In operation, conrol means 430 functions in the following manner. When suction outlet 308 is connected to a suitable source of suction, ball 446 is immediately raised off of valve inlet 448 by the appended suction. The spring biasing of ball 446 is sufficient to create a negative pressure in gross biased valve means 432 of slightly more than -20 cmH2 O. This negative pressure of slightly more than -20 cmH2 O is then applied through bore 444 to the interior of fine biased valve means 434. The spring biasing of ball 436 and the adjustment of valve inlet 438 is then designed to cause the pressure within fine biased valve means 434 to achieve a steady state negative pressure of approximately -20 cmH2 O. This negative pressure is then exerted through passageway inlet 440 to collection chamber 304. By the use of two biased valve means, a greater degree of accuracy in control of the negative pressure within the collection chamber is achieved. In addition, the restriction of bore 444 and valve outlet 450 similarly assures that not too great a negative pressure is exerted on collection chamber 304 despite any changes in suction at suction outlet 308.
In experiments performed with such a biased valve control means, it has been found that for an applied suction at suction outlet 308 from 20 mmHg to 200 mmHg, a negative pressure in the collection chamber of -20 cmH2 O+1 cmH2 O can be achieved.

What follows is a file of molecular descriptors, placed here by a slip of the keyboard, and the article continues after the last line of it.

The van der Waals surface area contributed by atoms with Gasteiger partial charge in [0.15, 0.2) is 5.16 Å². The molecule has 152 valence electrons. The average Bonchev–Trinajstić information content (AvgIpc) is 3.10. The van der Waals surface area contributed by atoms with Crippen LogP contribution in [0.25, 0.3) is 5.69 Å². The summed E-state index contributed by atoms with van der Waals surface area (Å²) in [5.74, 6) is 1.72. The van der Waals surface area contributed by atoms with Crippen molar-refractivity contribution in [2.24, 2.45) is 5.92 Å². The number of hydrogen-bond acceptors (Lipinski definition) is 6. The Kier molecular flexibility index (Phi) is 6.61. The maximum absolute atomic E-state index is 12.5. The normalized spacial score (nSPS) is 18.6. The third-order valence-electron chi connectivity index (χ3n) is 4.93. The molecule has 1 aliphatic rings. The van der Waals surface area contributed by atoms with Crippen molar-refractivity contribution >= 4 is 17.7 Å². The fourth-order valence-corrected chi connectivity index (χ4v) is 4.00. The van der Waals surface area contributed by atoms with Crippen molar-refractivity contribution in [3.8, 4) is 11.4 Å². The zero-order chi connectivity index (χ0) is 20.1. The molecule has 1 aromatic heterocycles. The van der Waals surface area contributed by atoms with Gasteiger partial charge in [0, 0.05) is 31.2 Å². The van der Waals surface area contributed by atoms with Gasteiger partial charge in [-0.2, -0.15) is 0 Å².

Depicted in FIGS. 10 and 11 is an alternative embodiment of an air leak indicating means 460 which can be used in place of air leak indicating means 314 in drainage apparatus 300 or air leak indicating means 26 in drainage apparatus 10. Air leak indicating means 460 is used to indicate not only flow but also the quantitative value of this flow. Air leak indicating means 460 is similar to the flow indicating means disclosed in U.S. Pat. No. 3,782,497 (Bidwell et al) which is herein incorporated by reference. Air leak indicating means 460 includes an air leak chamber 462 which is divided into an inlet side 464 and an outlet side 466 by a wall 468. Bottom wall 470 of air leak chamber 462 is also slanted at about a 6 degree angle as shown. Inlet side 464 is fluidly connected to short passage 330 while outlet side 466 is fluidly connected to short passage 344 as shown.
Inlet side 464 is separated from outlet side 466 by wall 468 and by a divider member 472 wich is spaced above bottom wall 470 and parallel thereto. As shown, member 472 includes a plurality of vertical apertures 474 spaced along the length thereof. Located above member 472 and between adjacent aperture 474 is a plurality of vanes 476. Located between vanes 476 and short passage 344 is a baffle 478 as shown. It should also be appreciated that a liquid 480 is provided in flow chamber 462.